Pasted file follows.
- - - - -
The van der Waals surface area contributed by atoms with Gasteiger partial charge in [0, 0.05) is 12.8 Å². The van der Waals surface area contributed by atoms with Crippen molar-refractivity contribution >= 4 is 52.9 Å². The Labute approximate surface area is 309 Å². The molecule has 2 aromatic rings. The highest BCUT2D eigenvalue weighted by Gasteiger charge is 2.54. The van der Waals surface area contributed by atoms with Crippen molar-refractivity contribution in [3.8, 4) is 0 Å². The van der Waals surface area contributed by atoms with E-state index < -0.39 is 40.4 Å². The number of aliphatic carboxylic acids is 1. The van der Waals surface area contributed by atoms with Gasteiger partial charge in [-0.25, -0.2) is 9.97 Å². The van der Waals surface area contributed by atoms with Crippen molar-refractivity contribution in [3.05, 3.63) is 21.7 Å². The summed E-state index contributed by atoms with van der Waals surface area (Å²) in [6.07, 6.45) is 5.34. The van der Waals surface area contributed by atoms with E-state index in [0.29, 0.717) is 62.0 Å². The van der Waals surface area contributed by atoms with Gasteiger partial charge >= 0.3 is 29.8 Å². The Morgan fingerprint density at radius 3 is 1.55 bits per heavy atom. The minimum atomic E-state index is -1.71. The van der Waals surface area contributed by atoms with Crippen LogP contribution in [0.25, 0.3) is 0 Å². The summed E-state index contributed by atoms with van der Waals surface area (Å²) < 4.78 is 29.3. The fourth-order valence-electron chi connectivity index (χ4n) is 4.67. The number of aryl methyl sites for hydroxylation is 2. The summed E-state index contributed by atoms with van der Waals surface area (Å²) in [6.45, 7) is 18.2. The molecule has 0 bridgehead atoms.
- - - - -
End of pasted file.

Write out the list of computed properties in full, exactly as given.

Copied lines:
The van der Waals surface area contributed by atoms with Gasteiger partial charge in [0, 0.05) is 12.8 Å². The van der Waals surface area contributed by atoms with Crippen molar-refractivity contribution >= 4 is 52.9 Å². The Labute approximate surface area is 309 Å². The molecule has 2 aromatic rings. The highest BCUT2D eigenvalue weighted by Gasteiger charge is 2.54. The van der Waals surface area contributed by atoms with Crippen molar-refractivity contribution in [3.8, 4) is 0 Å². The van der Waals surface area contributed by atoms with E-state index < -0.39 is 40.4 Å². The number of aliphatic carboxylic acids is 1. The van der Waals surface area contributed by atoms with Gasteiger partial charge in [-0.25, -0.2) is 9.97 Å². The van der Waals surface area contributed by atoms with Crippen molar-refractivity contribution in [3.05, 3.63) is 21.7 Å². The summed E-state index contributed by atoms with van der Waals surface area (Å²) in [6.07, 6.45) is 5.34. The van der Waals surface area contributed by atoms with E-state index in [0.29, 0.717) is 62.0 Å². The van der Waals surface area contributed by atoms with Gasteiger partial charge >= 0.3 is 29.8 Å². The Morgan fingerprint density at radius 3 is 1.55 bits per heavy atom. The minimum atomic E-state index is -1.71. The van der Waals surface area contributed by atoms with Crippen LogP contribution in [0.25, 0.3) is 0 Å². The summed E-state index contributed by atoms with van der Waals surface area (Å²) < 4.78 is 29.3. The fourth-order valence-electron chi connectivity index (χ4n) is 4.67. The number of aryl methyl sites for hydroxylation is 2. The summed E-state index contributed by atoms with van der Waals surface area (Å²) in [6.45, 7) is 18.2. The molecule has 0 bridgehead atoms.